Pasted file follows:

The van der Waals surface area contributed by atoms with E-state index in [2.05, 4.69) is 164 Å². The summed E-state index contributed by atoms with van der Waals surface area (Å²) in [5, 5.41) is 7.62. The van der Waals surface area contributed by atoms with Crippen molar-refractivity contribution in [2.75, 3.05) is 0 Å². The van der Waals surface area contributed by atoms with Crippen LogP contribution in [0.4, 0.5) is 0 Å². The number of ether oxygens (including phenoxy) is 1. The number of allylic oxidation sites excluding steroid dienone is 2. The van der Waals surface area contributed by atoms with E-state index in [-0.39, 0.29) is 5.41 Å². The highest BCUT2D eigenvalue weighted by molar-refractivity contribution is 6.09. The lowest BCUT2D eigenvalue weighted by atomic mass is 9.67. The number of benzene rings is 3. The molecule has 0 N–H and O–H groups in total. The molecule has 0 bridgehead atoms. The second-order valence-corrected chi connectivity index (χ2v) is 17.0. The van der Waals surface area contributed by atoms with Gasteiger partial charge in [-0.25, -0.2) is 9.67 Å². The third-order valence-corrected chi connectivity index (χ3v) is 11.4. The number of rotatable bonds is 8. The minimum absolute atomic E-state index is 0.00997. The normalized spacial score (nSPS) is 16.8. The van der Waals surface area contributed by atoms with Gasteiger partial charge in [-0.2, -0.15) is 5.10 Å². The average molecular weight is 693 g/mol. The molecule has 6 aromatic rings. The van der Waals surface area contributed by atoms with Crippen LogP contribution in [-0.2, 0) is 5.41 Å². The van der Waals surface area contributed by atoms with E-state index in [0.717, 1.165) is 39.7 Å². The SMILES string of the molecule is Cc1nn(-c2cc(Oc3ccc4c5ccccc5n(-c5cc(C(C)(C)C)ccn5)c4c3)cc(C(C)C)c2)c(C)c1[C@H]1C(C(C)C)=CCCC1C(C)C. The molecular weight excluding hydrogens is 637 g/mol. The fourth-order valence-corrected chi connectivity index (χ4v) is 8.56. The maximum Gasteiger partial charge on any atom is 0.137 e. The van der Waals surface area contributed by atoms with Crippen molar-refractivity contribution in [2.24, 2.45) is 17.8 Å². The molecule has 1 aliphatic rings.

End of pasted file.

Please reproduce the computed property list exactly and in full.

The van der Waals surface area contributed by atoms with E-state index in [2.05, 4.69) is 164 Å². The summed E-state index contributed by atoms with van der Waals surface area (Å²) in [5, 5.41) is 7.62. The van der Waals surface area contributed by atoms with Crippen molar-refractivity contribution in [2.75, 3.05) is 0 Å². The van der Waals surface area contributed by atoms with Crippen LogP contribution in [0.4, 0.5) is 0 Å². The number of ether oxygens (including phenoxy) is 1. The number of allylic oxidation sites excluding steroid dienone is 2. The van der Waals surface area contributed by atoms with E-state index in [-0.39, 0.29) is 5.41 Å². The highest BCUT2D eigenvalue weighted by molar-refractivity contribution is 6.09. The lowest BCUT2D eigenvalue weighted by atomic mass is 9.67. The number of benzene rings is 3. The molecule has 0 N–H and O–H groups in total. The molecule has 0 bridgehead atoms. The second-order valence-corrected chi connectivity index (χ2v) is 17.0. The van der Waals surface area contributed by atoms with Gasteiger partial charge in [-0.25, -0.2) is 9.67 Å². The third-order valence-corrected chi connectivity index (χ3v) is 11.4. The number of rotatable bonds is 8. The minimum absolute atomic E-state index is 0.00997. The normalized spacial score (nSPS) is 16.8. The van der Waals surface area contributed by atoms with Gasteiger partial charge in [-0.2, -0.15) is 5.10 Å². The average molecular weight is 693 g/mol. The molecule has 6 aromatic rings. The van der Waals surface area contributed by atoms with Crippen LogP contribution in [-0.2, 0) is 5.41 Å². The van der Waals surface area contributed by atoms with E-state index in [0.717, 1.165) is 39.7 Å². The SMILES string of the molecule is Cc1nn(-c2cc(Oc3ccc4c5ccccc5n(-c5cc(C(C)(C)C)ccn5)c4c3)cc(C(C)C)c2)c(C)c1[C@H]1C(C(C)C)=CCCC1C(C)C. The molecular weight excluding hydrogens is 637 g/mol. The fourth-order valence-corrected chi connectivity index (χ4v) is 8.56. The maximum Gasteiger partial charge on any atom is 0.137 e. The van der Waals surface area contributed by atoms with Crippen molar-refractivity contribution in [2.24, 2.45) is 17.8 Å². The molecule has 1 aliphatic rings.